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It's time for another review from Family Christian! Before I talk about the book, I'm hoping you'll indulge me as I do some reminiscing.
Growing up, I was fortunate enough to live fairly close to a cousin of mine. We were in the same grade, at the same school, and even though we really weren't anything alike, people were always getting us confused. I have "Good Job, Diane!" written in the corners of most of my piano books. Undoubtedly, she has "Practice some more, Debra!" written in hers. Our teacher could never get us straight.
We took piano lessons from the same teacher. We played softball on the same team, The Executioners (okay, she played. I was mostly a benchwarmer). We had a lot of the same classes. We took golf lessons together. We attended different churches, but sometimes we went to activities together at one or the other of the churches.
When we were eleven, her family was vacationing in California, and I probably don't have all the details correct, but my recollection is that she was walking across the "street" to go to a store (the "street" being 3-4 lanes in each direction, speed limits around 60) when she was hit by a car. She spent at least a couple weeks in a coma in CA, and her prognosis was never particularly good. They didn't expect her to live, and they definitely never thought she'd be mobile ever.
Eventually, she was on a special flight home to Fargo, and I remember how excited I was to finally go see her in the hospital. She was barely awake, and mostly I sat with her and rubbed her back or tried to tell her stories. The doctors had a whole list of "she'll never" for us all.
Diane, however, had other plans. Never wasn't a word she particularly liked, and she definitely liked to prove people wrong. She went from being pushed around in a wheelchair, to pushing herself around in the chair, to a brief stint with a walker, to pushing her wheelchair around. And she walked across the stage at our high school graduation. To a standing ovation. Well, I wasn't standing. I was bawling in my seat (and I'm crying as I type this).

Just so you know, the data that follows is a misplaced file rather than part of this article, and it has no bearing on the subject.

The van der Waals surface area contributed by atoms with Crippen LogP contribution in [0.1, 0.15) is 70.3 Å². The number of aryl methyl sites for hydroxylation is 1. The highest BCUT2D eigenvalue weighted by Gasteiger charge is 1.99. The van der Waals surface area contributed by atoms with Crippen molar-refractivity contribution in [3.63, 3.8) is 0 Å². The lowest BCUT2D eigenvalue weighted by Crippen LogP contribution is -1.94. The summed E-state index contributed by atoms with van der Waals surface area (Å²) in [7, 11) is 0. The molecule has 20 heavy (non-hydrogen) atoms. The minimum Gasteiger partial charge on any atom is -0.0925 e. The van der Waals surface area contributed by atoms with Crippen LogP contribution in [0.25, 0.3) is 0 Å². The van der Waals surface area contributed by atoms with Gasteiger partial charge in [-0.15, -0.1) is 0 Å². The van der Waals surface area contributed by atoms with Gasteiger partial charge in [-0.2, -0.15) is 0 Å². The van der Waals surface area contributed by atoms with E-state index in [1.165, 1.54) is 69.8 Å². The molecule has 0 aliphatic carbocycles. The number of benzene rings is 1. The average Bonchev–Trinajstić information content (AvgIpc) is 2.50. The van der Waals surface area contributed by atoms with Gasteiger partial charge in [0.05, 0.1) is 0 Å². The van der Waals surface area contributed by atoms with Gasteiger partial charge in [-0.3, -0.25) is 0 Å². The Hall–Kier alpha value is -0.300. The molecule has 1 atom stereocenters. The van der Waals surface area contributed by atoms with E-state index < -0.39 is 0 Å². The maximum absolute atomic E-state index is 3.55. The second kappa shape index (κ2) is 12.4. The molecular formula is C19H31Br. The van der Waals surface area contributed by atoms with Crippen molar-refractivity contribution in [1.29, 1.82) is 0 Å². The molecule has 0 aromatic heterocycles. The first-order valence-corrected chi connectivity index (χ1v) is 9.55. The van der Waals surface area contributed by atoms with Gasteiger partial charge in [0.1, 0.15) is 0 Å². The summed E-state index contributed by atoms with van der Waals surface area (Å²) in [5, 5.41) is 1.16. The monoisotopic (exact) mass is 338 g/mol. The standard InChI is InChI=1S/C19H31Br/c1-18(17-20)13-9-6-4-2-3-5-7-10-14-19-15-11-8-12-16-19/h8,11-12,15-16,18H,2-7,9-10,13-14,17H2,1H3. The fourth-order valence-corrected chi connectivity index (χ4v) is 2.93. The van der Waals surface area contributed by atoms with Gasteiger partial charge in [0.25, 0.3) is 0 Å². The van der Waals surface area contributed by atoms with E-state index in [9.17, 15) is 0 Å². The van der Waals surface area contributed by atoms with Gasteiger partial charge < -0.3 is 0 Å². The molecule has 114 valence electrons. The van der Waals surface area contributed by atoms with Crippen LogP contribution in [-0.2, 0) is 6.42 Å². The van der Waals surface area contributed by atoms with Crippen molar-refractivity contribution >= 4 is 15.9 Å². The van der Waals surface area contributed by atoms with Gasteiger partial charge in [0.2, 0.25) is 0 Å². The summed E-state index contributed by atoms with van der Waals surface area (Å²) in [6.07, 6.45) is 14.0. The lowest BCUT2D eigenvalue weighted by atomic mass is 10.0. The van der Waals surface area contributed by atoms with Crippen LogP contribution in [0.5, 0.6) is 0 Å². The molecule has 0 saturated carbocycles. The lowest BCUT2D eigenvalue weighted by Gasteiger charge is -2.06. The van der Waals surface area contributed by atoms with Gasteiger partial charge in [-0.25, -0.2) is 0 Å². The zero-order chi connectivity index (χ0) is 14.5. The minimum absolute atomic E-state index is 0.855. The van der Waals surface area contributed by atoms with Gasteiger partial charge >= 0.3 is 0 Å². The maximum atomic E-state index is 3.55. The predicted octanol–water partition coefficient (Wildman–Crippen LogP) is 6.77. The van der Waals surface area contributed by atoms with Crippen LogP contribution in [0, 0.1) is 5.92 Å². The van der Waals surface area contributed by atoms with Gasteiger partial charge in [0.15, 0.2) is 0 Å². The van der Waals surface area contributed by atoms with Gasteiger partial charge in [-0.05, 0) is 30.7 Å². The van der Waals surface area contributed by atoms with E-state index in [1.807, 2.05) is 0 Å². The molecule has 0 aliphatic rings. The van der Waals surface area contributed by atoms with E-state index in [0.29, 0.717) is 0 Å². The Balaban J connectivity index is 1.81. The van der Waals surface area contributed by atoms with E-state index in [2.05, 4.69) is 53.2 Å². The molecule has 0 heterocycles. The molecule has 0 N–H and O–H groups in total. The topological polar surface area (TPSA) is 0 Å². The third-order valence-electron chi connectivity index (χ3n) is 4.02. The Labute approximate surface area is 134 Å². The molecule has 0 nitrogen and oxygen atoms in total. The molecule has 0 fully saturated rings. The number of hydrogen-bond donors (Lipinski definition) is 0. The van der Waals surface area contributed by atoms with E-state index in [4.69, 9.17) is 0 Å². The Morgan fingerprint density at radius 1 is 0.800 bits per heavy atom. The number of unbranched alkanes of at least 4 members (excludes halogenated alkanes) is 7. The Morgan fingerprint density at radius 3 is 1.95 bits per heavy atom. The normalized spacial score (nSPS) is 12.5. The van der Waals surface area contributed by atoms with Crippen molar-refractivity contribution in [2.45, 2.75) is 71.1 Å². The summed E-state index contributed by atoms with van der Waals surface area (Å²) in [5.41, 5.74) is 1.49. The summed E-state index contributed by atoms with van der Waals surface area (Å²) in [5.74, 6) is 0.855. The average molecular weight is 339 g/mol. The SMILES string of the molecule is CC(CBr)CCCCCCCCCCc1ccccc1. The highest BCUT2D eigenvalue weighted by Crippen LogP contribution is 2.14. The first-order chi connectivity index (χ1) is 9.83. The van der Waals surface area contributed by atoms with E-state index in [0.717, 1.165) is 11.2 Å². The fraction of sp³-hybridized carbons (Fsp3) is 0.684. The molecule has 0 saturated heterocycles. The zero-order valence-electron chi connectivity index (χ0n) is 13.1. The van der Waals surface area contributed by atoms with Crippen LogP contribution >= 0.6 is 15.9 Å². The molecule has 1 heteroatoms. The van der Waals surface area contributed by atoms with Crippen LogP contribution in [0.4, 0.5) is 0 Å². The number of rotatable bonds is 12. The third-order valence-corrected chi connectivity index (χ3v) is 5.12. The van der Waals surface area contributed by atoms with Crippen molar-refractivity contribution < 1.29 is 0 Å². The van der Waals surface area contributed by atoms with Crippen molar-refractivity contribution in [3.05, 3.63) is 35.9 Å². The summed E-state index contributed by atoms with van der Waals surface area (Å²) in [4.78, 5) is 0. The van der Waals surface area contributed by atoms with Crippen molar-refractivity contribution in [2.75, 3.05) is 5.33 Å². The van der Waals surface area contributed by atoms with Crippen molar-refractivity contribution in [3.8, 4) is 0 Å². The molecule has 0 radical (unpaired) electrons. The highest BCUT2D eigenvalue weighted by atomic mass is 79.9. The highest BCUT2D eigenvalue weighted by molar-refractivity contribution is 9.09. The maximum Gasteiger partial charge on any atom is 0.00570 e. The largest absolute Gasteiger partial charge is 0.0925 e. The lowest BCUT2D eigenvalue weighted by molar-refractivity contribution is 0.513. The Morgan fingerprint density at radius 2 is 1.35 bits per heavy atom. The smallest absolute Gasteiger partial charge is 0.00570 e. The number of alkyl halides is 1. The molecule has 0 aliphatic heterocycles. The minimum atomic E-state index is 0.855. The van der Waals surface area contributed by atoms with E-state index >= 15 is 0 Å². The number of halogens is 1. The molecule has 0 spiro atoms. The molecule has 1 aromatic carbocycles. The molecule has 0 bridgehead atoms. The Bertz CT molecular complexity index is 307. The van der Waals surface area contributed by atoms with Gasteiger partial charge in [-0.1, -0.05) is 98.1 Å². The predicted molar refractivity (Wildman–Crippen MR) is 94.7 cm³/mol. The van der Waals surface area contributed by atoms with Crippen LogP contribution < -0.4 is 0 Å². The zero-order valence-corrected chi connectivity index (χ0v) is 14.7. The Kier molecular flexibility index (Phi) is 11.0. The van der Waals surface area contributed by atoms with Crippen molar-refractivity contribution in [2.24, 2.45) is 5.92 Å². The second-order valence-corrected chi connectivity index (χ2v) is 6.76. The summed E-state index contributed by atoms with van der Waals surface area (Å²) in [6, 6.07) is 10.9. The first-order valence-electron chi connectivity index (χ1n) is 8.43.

This picture was in the Fargo Forum when we graduated, along with a story about her and another handicapped student in our graduating class. The story was filled with descriptive words like "stubborness," "determination" and "successful." And it talked about her post-high-school plans to go camping, fishing, and how she wanted to water ski again.
As I started reading Open Your Eyes by Jake Olson and McKay Christensen, I couldn't help but remember my cousin. I think the two of them would have gotten along fabulously. Even with thirty years between them, they'd have had so much in common. Jake's determination to golf -- blind -- mirrored that determination to water ski.
Jake Olson has had different -- yet similar -- battles. His relate to vision. He lost one eye to cancer as a baby. He had years of chemo and radiation. At age 12, he had to have his other eye removed, leaving him blind.
Jake isn't a victim though.
Not at all.
This book tells some of his story, which is totally inspirational. But it isn't just autobiographical. It is more of a motivational how-to when it comes to stick-to-it-iveness, perseverance, and going after your dreams.
If you have ever had obstacles to overcome -- whether something huge like losing your eyes or being hit by a car at 60 mph, or something smaller like most of the rest of us -- this book can help you to think differently about life in general.
One section that really hit me had to do with happiness. Happiness rubs off on those around you, as does unhappiness. "One thing is certain: the happier we are, the happier the people in our lives become."
That is something I need to remember.
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